Earliest known diving suit, the "Old Gentleman of Raahe", used in the 1700's

With a face that may well visit your nightmares this evening, this 18th century monstrosity, affectionately named the "Old Gentleman" is the oldest surviving diving suit in the world. Made from leather and sewn together with wax thread helps give it the "Texas Chainsaw Massacre" look that the Finnish designer could not have imagined he or she would achieve 200 years later (This just in: A new "Massacre" sequel is coming in late 2021).

In the 1860's Captain Johan Leufstadius (1829-1906) donated the "Old Gentleman" to the Raahe Museum in Raahe, Finland. The exact origin of the diving suit is unknown but based on the design of the feet and hands, which resemble Finnish boots and mittens of the time, it is theorized that the suit was made in Finland.

via dive.site.com:

The suit was once used for inspecting the bottom of a sailing vessel. Diving most likely lasted for short periods of time because the suit was not completely waterproof and could also not withstand the high pressure found underwater.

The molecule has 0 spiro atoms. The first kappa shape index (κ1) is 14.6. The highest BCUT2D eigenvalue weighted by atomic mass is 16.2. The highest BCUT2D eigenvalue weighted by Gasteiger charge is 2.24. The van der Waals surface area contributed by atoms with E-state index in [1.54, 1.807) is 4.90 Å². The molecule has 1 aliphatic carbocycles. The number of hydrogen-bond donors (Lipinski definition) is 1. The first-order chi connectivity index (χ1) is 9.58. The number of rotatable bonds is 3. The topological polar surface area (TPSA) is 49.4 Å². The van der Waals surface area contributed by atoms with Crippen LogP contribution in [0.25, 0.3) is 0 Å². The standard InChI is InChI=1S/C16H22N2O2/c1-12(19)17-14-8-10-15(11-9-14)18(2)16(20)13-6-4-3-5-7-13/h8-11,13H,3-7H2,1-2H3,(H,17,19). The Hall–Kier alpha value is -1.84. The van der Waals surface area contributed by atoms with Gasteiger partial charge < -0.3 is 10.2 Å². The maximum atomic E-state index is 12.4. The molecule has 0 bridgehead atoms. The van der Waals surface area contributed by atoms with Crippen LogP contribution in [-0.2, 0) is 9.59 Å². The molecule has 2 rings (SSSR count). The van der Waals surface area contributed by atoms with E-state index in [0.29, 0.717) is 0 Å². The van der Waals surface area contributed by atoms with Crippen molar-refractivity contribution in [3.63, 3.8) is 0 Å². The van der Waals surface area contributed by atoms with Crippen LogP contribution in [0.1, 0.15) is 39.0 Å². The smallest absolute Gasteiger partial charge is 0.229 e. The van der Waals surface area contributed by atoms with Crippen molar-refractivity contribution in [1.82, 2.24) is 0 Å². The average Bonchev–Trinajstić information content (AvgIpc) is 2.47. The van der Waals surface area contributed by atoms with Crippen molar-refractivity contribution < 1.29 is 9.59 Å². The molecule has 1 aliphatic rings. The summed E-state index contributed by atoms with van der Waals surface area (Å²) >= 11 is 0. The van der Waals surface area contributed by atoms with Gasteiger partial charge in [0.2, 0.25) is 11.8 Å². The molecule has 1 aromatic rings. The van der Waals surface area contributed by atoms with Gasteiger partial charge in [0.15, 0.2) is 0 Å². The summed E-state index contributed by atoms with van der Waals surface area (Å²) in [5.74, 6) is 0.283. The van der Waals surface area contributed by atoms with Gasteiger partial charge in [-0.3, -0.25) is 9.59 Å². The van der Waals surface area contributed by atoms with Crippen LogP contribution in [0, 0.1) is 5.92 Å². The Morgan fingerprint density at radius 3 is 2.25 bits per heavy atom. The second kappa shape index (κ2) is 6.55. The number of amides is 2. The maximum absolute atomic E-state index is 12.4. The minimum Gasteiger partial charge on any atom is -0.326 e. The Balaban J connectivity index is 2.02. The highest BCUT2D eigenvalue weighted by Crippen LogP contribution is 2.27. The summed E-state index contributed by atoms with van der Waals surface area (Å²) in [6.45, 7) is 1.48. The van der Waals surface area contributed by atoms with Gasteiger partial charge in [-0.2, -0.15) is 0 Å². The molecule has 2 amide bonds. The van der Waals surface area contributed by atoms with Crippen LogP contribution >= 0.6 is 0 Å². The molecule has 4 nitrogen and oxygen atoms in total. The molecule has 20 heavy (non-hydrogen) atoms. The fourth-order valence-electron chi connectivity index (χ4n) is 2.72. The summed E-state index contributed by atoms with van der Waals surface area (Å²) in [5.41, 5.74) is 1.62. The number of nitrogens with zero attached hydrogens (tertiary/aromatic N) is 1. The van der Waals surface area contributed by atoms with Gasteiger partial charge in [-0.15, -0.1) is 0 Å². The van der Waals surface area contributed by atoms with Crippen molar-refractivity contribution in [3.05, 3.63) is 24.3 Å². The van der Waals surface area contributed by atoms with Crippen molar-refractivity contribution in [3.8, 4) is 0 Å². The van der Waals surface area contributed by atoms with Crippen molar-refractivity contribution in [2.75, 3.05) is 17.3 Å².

As the oldest surviving diving suit in the world, the Old Gentleman participated in exhibitions across the globe, including the 1998 World Exposition in Lisbon, a 1985 Sea Finland exhibition in London, as well as faraway places like Philadelphia, United States, in 1988. Today, the original diving suit is no longer traveling the world to avoid damage, but the 18th-century diving technology is still represented at worldwide exhibitions by its younger (and taller) replica. As for the Old Gentleman, it can be visited at the Diving Department of the Crown Granary Museum (Kruununmakasiinimuseo) in Raahe.

You may also visit that face when you close your eyes in bed tonight.